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I want to better understand why the construction something + [adjective] makes grammatical sense.

Background: I was recently reading a Washington Post article and came across the following sentence.

So if you fall in that category, [the movie] feels more like magic than repetitive.

(Note: I've copied the relevant spoiler-free sentence above; following the link to the article will open you up to movie spoilers! Source)

The phrase more like magic than repetitive struck me as odd, presumably because it was non-parallel (more like [noun] than [adjective]). I would have expected "...more like magic than something repetitive." (Actually, that needs to be rewritten to flow better, but the point is that at least it appears to be grammatical.) Thus, one would have the noun phrase "something repetitive," of the form "[noun] [adjective]."

This got me to thinking about the use of adjectives after nouns. There is a great Stack Exchange article here (When can an adjective be postponed) that involves the characteristics of the adjective that indicate it should come after the noun. But I haven't been able to find examples of how the word "something" requires a postponed adjective.

Consider the following sentences:

I want to buy something red.

I am looking for something sweet to eat.

You cannot say:

*I want to buy red something.

*I am looking for sweet something to eat.

But you can say:

I want to buy something (that is) red.

I am looking for something (that is) sweet to eat.

So, my question:

  1. Do the above examples mean that the "something [adjective]" construction is an example of the ellipsis of "that is"?

  2. Is there something special about the word "something" that requires the postponed adjective? Note that I am NOT looking for details about adjectives that are postponed; I'm interested in the word that precedes the adjective (either "something" or similar words).

By the way, I am not interested in the following constructions, which are different:

I want to paint the house red.

I tried to build the brick house taller.

Thanks in advance!

  • I think it's because I want to buy something red = I want to buy some red thing. But since some is a determiner (as a, the, that), we know for sure we can't stick the adjective before it. I want to buy red the thing definitely doesn't cut it. – FumbleFingers Dec 23 '15 at 19:01
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“Something” is a compound determinative. There is a constraint on the position of certain modifiers called 'restrictors' that can be used to modify such compounds. The restrictors (adjectives or certain nominals) cannot occur in pre-head position because of the fused nature of the construction and are forced into post-head position, with only "else" allowed between them and the head:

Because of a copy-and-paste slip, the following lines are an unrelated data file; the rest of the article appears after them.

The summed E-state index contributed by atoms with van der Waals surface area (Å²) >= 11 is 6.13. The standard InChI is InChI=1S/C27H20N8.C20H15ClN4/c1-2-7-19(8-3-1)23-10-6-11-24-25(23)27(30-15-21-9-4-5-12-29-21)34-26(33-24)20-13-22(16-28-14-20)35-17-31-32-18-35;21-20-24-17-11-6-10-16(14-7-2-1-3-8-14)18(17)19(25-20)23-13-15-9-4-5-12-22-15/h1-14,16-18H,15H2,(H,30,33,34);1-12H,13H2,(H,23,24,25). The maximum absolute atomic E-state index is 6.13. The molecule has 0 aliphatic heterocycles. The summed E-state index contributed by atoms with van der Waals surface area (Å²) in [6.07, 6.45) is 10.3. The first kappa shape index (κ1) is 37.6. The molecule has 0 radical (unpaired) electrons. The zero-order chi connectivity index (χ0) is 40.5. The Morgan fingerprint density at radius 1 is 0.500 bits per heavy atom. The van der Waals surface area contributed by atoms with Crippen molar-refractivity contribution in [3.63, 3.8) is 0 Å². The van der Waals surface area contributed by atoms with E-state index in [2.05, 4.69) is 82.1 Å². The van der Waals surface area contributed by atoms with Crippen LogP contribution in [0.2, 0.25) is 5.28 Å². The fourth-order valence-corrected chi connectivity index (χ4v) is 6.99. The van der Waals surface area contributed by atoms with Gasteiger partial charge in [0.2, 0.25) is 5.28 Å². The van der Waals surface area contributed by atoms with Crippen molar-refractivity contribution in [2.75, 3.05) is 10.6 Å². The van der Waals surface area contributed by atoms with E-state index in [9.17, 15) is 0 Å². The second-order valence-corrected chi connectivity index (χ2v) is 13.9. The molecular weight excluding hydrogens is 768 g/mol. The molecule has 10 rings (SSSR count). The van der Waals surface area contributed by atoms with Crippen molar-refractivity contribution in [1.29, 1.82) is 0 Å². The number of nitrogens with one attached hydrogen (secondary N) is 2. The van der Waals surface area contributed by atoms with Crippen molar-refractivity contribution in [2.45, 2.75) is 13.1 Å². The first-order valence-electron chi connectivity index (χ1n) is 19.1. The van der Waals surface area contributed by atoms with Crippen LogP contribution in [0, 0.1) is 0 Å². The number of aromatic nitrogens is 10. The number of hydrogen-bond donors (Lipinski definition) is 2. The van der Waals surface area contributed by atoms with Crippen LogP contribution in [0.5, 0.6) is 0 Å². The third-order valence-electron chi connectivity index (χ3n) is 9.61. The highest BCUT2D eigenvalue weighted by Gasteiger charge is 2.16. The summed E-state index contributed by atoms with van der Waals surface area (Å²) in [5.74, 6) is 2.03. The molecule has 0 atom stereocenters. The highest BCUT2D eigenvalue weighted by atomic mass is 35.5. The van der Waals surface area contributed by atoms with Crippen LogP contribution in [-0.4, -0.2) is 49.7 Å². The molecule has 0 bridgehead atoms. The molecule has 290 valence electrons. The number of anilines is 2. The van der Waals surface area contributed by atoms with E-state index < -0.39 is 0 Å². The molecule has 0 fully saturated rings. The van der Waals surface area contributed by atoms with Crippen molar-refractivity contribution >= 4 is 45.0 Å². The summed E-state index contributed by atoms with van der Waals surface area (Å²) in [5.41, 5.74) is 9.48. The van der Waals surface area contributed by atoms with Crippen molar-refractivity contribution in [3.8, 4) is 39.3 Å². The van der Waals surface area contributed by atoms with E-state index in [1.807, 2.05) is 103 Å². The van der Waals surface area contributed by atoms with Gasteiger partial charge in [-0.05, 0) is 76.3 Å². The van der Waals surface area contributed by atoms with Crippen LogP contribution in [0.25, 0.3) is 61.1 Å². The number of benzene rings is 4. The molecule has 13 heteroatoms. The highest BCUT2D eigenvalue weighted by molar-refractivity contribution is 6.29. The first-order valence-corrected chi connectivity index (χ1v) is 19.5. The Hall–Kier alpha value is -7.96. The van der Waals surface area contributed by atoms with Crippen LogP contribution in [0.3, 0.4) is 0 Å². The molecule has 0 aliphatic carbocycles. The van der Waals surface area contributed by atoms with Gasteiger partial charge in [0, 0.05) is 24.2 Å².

“Nothing (else) significant”; "everything gold", "somewhere beautiful”, "nowhere special", "somebody rich".

  • This is a great answer and exactly the kind of thing that I was looking for. Do you have a source regarding compound determinatives? I see a few entries for determinative compounds ("A type of compound in which part of it gives information that pertains to the compound's head, but not by acting as a modifier"), but the examples given (footstool, armchair) don't appear to be the same class of word. Can you point me in the direction where I can do more research? Thanks! – Nonnal Dec 23 '15 at 21:17
  • Nonnal Do you by any chance have access to The Cambridge Grammar of The English Language (CGEL) by Huddleston & Pullum? – BillJ Dec 23 '15 at 21:41
  • Ah, if only I did! But sadly, no. If you have extra copies or $250 to spare, though, I'll send you my mailing address. ;-) And owe you a cup of coffee. – Nonnal Dec 23 '15 at 21:44
  • @Nonnal I can certainly email you the relevant pages, if you like. Assuming it's not breaking any ELU rules, of course. – BillJ Dec 23 '15 at 21:47
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    @Araucaria Done! – BillJ Dec 31 '15 at 11:34
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It's both ellipsis (via Whiz-Deletion), and adjective positioning.

Something is a compound of the indefinite quantifier some and the generic neuter noun thing.

Quantifiers are determiners, and determiners precede adjectives, and adjectives precede nouns.
So any adjective like red would have to appear between some and thing; i.e, some red thing.

But something is glued together, so red has to go after it; i.e, something red.

This is exactly right for a reduced relative clause construction, i.e, something (that is) red.

What all this means is that using an adjective after a noun is not just a matter of adjectives

-- except a few, like galore, which must follow any noun and can't be a predicate adjective --

  • There were costumes galore at the ball.
  • *There were galore costumes at the ball.
  • *The (number of) costumes at the ball was/were galore.

but rather a matter of the constructions involved.

If an adjective can be interpreted as a predicate in a reduced relative clause, it can go after a noun.
Contrariwise, using an adjective after a noun marks it as a predicate in a reduced relative clause.

  • This is a great answer and well stated. Thank you! – Nonnal Dec 24 '15 at 20:28

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